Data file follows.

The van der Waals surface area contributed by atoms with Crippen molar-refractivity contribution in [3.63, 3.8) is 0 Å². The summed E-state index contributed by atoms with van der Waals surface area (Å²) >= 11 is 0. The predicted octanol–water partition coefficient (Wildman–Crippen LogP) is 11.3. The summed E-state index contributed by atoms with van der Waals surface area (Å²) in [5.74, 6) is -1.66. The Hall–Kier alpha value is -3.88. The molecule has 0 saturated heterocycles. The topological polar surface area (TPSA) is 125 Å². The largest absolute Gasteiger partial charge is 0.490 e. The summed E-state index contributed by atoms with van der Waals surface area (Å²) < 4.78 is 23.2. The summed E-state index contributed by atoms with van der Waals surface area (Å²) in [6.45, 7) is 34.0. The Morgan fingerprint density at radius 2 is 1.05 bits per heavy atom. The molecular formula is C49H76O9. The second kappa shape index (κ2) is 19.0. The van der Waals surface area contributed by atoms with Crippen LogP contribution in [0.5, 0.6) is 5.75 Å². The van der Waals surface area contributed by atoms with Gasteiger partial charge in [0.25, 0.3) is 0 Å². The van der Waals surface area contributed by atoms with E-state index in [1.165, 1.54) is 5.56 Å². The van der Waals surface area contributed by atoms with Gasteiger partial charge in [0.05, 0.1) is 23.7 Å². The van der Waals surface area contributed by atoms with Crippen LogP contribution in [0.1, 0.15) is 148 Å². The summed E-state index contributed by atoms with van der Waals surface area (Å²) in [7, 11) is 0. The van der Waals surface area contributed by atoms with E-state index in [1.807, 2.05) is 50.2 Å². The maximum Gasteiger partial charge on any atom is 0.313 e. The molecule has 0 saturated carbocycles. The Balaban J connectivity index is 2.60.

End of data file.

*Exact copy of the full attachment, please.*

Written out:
The van der Waals surface area contributed by atoms with Crippen molar-refractivity contribution in [3.63, 3.8) is 0 Å². The summed E-state index contributed by atoms with van der Waals surface area (Å²) >= 11 is 0. The predicted octanol–water partition coefficient (Wildman–Crippen LogP) is 11.3. The summed E-state index contributed by atoms with van der Waals surface area (Å²) in [5.74, 6) is -1.66. The Hall–Kier alpha value is -3.88. The molecule has 0 saturated heterocycles. The topological polar surface area (TPSA) is 125 Å². The largest absolute Gasteiger partial charge is 0.490 e. The summed E-state index contributed by atoms with van der Waals surface area (Å²) < 4.78 is 23.2. The summed E-state index contributed by atoms with van der Waals surface area (Å²) in [6.45, 7) is 34.0. The Morgan fingerprint density at radius 2 is 1.05 bits per heavy atom. The molecular formula is C49H76O9. The second kappa shape index (κ2) is 19.0. The van der Waals surface area contributed by atoms with Crippen LogP contribution in [0.5, 0.6) is 5.75 Å². The van der Waals surface area contributed by atoms with Gasteiger partial charge in [0.25, 0.3) is 0 Å². The van der Waals surface area contributed by atoms with E-state index in [1.165, 1.54) is 5.56 Å². The van der Waals surface area contributed by atoms with Gasteiger partial charge in [0.05, 0.1) is 23.7 Å². The van der Waals surface area contributed by atoms with Crippen LogP contribution in [0.1, 0.15) is 148 Å². The summed E-state index contributed by atoms with van der Waals surface area (Å²) in [7, 11) is 0. The van der Waals surface area contributed by atoms with E-state index in [1.807, 2.05) is 50.2 Å². The maximum Gasteiger partial charge on any atom is 0.313 e. The molecule has 0 saturated carbocycles. The Balaban J connectivity index is 2.60.